Plotinus’ treatise, “On Eternity and Time,” (Ennead III 7), reformulates and, in several places, outright contradicts Plato’s concept of time. When Plotinus finally unveils his own theory, he does so in mythological form (III 7.11.12–20), an unusual move within the Plotinian corpus. In this myth, the Soul, though originating in eternity, produces time due to its “hyperactive nature,” which is dissatisfied with the homogeneity which the Soul sees in the realm of Being, longing for extension, progression, and self-rule. The soul’s desire for extension ultimately results in the division of the unity of Being—“temporalizing itself and [producing] time rather than eternity” (III 7.11.30). Peculiarly, Plotinus breaks into the first-person plural form, concluding, “We made time as the image of eternity,” a conclusion that differs from the Timaeus’ explanation that time was the creation of the Demiurge.
Surprisingly, Plotinus’ explanation of time parallels closely with Philo’s allegorical reading of the Adam and Eve story, in which the Soul is deceived by its own desire for extension and and generation, resulting in the cycle of procreation and death. My paper argues that Plotinus’ understanding of time was indebted to Philo’s allegorical interpretation of the Adam and Eve myth, with Plotinus’ own myth effectively a re-mythologizing of the Genesis story as understood by Philo. The paper suggests that Plotinus was likely exposed to Philo’s writings (in addition to Numenius, who was himself likely indebted to Philo) while being trained under Ammonius Saccas in Alexandria, while this reading of Plotinus’ myth in Ennead III 7 also lends strength to the theory that Plotinus identified time as “Evil itself.”*1*
*1*Plotinus clearly makes this claim about matter (I 8.8.37–44; I 8.13.7–14) but not explicitly of time; John Simons, however, observes that, for Plotinus, time and matter are “different expressions of the same principle” (John Simons, “Matter and Time in Plotinus,” Dionysius 9 , 56).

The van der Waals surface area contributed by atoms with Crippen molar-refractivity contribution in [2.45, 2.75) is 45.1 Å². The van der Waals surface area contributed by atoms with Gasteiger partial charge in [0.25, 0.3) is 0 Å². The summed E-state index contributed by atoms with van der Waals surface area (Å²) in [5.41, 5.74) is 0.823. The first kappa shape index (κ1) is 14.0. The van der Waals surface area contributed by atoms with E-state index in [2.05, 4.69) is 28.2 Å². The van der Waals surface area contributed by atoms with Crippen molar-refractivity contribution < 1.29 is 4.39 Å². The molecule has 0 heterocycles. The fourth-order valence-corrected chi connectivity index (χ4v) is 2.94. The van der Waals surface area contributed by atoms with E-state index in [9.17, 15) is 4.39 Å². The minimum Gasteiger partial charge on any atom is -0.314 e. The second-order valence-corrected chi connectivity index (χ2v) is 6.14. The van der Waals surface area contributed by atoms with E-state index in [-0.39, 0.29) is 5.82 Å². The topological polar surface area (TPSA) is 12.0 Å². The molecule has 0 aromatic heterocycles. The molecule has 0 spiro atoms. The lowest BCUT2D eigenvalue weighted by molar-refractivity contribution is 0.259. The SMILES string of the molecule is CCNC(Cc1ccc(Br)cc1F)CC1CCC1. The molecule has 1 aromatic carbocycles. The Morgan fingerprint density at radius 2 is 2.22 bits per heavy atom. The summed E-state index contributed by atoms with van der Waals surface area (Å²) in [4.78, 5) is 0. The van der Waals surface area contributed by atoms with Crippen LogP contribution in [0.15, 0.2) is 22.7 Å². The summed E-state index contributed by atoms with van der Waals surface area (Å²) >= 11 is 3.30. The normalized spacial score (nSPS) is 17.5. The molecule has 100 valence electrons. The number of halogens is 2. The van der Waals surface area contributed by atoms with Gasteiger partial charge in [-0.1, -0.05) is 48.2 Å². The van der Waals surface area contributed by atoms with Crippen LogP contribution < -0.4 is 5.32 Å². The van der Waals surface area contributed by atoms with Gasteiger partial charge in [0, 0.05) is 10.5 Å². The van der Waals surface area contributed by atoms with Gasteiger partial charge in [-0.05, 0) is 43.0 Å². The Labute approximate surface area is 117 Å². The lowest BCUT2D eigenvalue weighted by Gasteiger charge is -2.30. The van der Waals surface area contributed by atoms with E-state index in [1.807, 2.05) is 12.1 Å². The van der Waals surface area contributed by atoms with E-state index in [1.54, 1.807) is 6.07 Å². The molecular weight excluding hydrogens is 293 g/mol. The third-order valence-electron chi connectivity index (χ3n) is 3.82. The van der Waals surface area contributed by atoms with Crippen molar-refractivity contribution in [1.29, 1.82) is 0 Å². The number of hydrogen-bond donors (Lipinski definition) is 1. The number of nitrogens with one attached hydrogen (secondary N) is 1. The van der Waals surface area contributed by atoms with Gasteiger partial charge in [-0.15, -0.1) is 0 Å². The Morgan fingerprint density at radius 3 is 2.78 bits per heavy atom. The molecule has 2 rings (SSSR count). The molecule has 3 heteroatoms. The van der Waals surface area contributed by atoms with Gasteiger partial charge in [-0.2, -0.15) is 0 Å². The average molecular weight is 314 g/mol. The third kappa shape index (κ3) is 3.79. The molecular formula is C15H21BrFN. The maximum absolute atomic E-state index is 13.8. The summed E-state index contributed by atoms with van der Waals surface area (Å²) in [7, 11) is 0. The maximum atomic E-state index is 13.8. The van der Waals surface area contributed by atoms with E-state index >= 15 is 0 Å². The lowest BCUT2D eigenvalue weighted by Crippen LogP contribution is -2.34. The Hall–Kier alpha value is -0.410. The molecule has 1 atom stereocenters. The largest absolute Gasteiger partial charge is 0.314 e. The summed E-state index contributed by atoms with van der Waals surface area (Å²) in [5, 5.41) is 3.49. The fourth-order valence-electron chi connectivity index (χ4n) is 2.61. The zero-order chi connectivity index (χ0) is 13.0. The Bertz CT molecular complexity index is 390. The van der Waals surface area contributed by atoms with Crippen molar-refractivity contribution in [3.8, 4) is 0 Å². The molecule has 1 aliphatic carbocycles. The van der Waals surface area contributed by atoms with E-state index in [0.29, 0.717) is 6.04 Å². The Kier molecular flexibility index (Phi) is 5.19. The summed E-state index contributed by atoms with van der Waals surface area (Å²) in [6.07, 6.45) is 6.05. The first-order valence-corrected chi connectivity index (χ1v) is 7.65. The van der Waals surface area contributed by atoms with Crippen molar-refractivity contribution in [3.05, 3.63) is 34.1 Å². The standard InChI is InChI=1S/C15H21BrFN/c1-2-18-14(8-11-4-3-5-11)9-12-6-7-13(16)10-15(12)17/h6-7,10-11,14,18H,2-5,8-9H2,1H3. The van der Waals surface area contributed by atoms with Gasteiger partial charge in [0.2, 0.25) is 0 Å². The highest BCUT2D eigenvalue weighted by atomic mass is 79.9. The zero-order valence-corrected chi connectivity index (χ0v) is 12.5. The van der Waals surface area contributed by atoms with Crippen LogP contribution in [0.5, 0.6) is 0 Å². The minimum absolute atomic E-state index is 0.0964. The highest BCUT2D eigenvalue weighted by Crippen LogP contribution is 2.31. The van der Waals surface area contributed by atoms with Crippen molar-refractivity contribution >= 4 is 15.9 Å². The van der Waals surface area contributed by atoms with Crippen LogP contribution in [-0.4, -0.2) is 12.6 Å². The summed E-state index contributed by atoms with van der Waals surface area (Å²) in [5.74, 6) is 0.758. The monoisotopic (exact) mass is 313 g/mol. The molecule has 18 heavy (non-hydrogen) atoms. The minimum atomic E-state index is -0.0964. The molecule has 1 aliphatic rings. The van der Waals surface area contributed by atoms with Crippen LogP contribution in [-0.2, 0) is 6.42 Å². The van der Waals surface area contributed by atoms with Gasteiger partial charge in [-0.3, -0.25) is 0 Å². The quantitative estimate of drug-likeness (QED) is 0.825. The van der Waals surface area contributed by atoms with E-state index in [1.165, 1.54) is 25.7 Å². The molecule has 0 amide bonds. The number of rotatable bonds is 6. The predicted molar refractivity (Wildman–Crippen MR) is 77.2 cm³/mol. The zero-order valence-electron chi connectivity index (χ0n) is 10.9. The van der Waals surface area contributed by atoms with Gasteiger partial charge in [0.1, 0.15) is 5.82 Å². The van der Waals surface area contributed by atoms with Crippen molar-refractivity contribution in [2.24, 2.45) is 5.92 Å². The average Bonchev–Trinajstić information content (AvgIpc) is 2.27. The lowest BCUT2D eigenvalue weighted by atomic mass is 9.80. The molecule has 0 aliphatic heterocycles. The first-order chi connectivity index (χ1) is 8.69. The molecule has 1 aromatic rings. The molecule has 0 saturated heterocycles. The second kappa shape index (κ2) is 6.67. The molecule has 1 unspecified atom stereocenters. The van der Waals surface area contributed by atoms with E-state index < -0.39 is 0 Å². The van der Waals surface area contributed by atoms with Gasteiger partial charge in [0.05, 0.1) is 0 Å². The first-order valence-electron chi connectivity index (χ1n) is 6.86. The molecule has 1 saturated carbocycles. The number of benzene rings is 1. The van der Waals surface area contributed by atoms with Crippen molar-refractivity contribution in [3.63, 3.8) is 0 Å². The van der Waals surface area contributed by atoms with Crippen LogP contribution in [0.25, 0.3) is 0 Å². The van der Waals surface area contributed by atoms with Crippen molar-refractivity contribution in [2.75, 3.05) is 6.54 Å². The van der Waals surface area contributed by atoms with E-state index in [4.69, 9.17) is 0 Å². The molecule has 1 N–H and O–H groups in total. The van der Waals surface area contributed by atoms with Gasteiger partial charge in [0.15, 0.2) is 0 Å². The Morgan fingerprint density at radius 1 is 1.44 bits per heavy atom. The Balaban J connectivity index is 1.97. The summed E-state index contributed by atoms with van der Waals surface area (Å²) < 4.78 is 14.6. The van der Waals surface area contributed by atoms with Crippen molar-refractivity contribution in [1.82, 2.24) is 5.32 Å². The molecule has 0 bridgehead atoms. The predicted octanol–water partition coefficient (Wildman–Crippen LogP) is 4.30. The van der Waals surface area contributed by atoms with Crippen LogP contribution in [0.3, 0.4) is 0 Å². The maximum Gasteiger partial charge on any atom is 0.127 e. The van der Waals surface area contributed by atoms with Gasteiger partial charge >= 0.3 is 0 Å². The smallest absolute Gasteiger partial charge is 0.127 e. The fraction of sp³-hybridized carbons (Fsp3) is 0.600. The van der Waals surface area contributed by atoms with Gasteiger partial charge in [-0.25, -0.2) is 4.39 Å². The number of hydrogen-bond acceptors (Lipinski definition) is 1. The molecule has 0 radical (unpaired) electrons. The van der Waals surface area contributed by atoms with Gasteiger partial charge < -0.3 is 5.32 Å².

I am, however, pleased to be presenting the following paper in the “Book of Acts” section:
“Rise, Kill, and Eat”: Nations as Animals in Early Judaism and Acts 10
Acts 10 rather straightforwardly presents Peter’s vision as a revelation of God’s mercy towards the Gentiles, culminating in the salvation of Cornelius’ household. This is troublesome, however, as Peter’s vision does not appear to concern Gentiles at all. Rather, the vision ostensibly concerns dietary laws, declaring all foods to be clean. Why then does Peter immediately assume this pertains to Gentile salvation? How Peter’s animal vision pertains to the events immediately following has remained a problem in Acts scholarship.
As a way forward, this paper points to depictions of various nations as animals within Jewish apocalyptic visionary literature, most notably within the Animal Apocalypse of 1 Enoch, where Israel is portrayed as sheep, while the surrounding nations are depicted as various types of unclean animals. Likewise, the visions of Daniel, 4 Ezra, T. Naphtali, and Revelation all feature hybrid beasts representing empires. In addition, the paper points to Jewish explanations of the food laws from the Second Temple period (such as that in Aristeas), which often suggest the forbidden animals represent those peoples with whom Israel must not mix.
In the context of apocalyptic Jewish depictions of Gentile nations in the form of animals and allegorical explanations for the food laws, Acts’ interpretation of Peter’s vision as primarily concerning Gentiles makes far more sense. What seems on the surface to refer to food is naturally understood within this genre as a reference to nations and peoples. Acts 10 thus makes use of standard Jewish apocalyptic tropes familiar to its audience but less familiar to literalistic modern New Testament interpreters.